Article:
So, if you’re feeling the lure of a career in the kitchen, what’s Chef Juan Pablo’s advice?

“Discuss a lot about the issue with your loved ones as they will clearly be affected. Don't be afraid! It may sound too typical, but you must follow a professional course, perhaps part-time while still working at your other profession, and do plenty of trails in restaurants to get a better grasp of what it will entail.”

This particular evening we will sample, not only Chef’s Chicken Mole Verde, but a fresh fruit terrine of red and blue summer berries and rose wine. Chef Juan Pablo specializes in healthy ingredients and ingenious color and flavor combinations. I ask where he gets his inspiration for new recipes.

“Absolutely everything around me,” he says. “It may sometimes be a movie, a TV show, a special date like Cinco de Mayo or July 4th or a diet I may be following. I have even come up with recipes for people with special needs, like diabetics, that need not apply exclusively to them and can be very tasty. Of course, I look for inspiration from seasonal produce, as well.”

Chef Juan Pablo gathers hefty handfuls of fresh green herbs – parsley, mint, cilantro and chives – and adds them to a blender with some of the poaching broth. The ingredients in the blender swirl into an emerald whirlpool. He removes the cover, and pours the Mole Verde over the warm chicken and vegetables. I inhale the intoxicating, remarkably fresh fragrance of a kitchen garden on a warm spring day.

You sure don’t get that kind of aroma from an economic forecast.

©2007 T.W. Barritt All Rights Reserved

Saturday, June 02, 2007

Fabulous Fifties German Chocolate Cake

He walks through the door of the boxy pale-blue Levitt ranch house at exactly 6:25 p.m. He hangs his Fedora on the hat stand, sheds his gray flannel suit jacket and slips into a soft, tan cardigan sweater.

“Honey, I’m home,” He intones.

She smoothes her auburn hair, straightens her pearl choker, and pushes through the green swing-door from the kitchen into the dining room carrying a cocktail shaker and glass.

She brushes her perfectly-lined crimson lips against his right cheek. “Hello, Sweetheart! How was your day?”

“It was another tough one,” He groans. “Mr. P in Finance is really after me for that quarterly forecast.”

“Well, you just leave that all behind you,” She purrs reassuringly, running her lacquered fingernails through his sandy flat-top. “Here’s your martini, just the way you like it.”

“You’re so good to me. And, I love your classy chassis,” He says, placing a hand firmly on her left hip.

“You just relax, sweetheart,” She says, leading him to his chair at the head of the dining room table. She places a Pat Boone LP on the turntable and adjusts the volume on the hi-fi.

“We’re eating International tonight,” She announces brightly. “I’ve made Beef Stroganoff, Tomato Aspic, Petite Pois and for dessert, German Chocolate Cake!”

“Honey, I don’t know how you manage to put such a fantastic meal on the table every night, what with keeping house, grocery shopping and community activities?”

“I clipped all of the recipes from the food pages in the newspaper,” She replies. “This menu is called Haute Cuisine.”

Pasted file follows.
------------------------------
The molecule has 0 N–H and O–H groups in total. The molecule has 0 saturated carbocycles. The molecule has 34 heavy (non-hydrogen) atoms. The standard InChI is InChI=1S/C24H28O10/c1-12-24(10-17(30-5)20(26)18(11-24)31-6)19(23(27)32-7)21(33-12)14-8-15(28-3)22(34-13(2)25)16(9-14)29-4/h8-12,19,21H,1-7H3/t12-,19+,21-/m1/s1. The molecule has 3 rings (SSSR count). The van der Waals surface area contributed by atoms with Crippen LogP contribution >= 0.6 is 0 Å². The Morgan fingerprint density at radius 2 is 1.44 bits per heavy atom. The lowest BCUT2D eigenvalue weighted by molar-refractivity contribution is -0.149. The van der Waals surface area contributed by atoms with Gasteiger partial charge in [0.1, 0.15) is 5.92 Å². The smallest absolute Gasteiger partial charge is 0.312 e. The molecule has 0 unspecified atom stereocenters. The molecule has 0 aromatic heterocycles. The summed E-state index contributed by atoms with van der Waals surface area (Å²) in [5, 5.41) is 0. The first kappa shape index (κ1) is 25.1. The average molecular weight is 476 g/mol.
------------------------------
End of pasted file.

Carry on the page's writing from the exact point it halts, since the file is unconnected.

He spots the majestic three-layer cake on the side board. It is an impressive creation. “German Chocolate Cake? Is that a European recipe?” He asks.

“I’m sure it must be,” She replies. “According to the newspaper, it’s all the rage. It was a snap for me to whip up after my circle meeting this afternoon. I used a bar of that wonderful Baker’s German’s Brand Sweet Chocolate.”

“What a kick!” He smiles.

“It was simple. I used fresh eggs, Crisco and buttermilk for that special tangy flavor. The filling was so easy, too. Would you believe something this elegant was made from coconut, pecans and Evaporated Milk?”

“Honey, you are the most in the kitchen!”

The meal is exceptional. He enjoys two helpings of the Beef Stroganoff. He takes a bite of the velvety cake and relishes the taste of the mellow chocolate, sweet coconut filling and crunchy pecans. All is right with the world. “Oh, Honey, you’ve outdone yourself. This is unreal!”

“Thank you, Sweetheart.” She smiles. “Now, there’s something I want to ask you.”

“Yes, dear?’

“There’s a job available at Gimbels Department Store at the cosmetics counter. It’s only three days a week, but I’d love to get out the house a bit, and with the extra money, we could buy that new Frigidaire for the kitchen.”

He pauses, his cake fork in midair. A flake of coconut drops to the sleeve of his cardigan sweater, the icing leaving a slight stain.

For just a moment, the grinding of His teeth is almost audible and the tips of his ears color ever-so-slightly. Then He smiles.

“Honey, are you trying to rattle my cage? If you went to work, who would make these wonderful dinners?”

She purses her crimson lips and takes a deep breath. She reaches for the cake knife and grips the handle purposefully. The moment seems like an eternity as she considers her next move.

Why ruin a perfectly good meal with a domestic spat? He would never know if She worked outside the home for just a couple of hours each week. And, it would be fun to have a little pin money. All He really cared about was having homemade cake for dessert. Thank heaven for convenience products. He would never be the wiser if she substituted one of those new Betty Crocker Cake Mixes from time-to-time. It would be easy to pull off.

She smiles brilliantly. It is a dazzling, Pepsodent smile.

“Forget I mentioned it, Sweetheart,” She says, slicing the blade sharply through the layers. “Have another piece of German Chocolate Cake.”

On the hi-fi, Pat Boone is crooning his 1957 chart topper “Don’t Forbid Me” …

Inspired by The Old Foodie.

© 2007 T.W. Barritt All Rights Reserved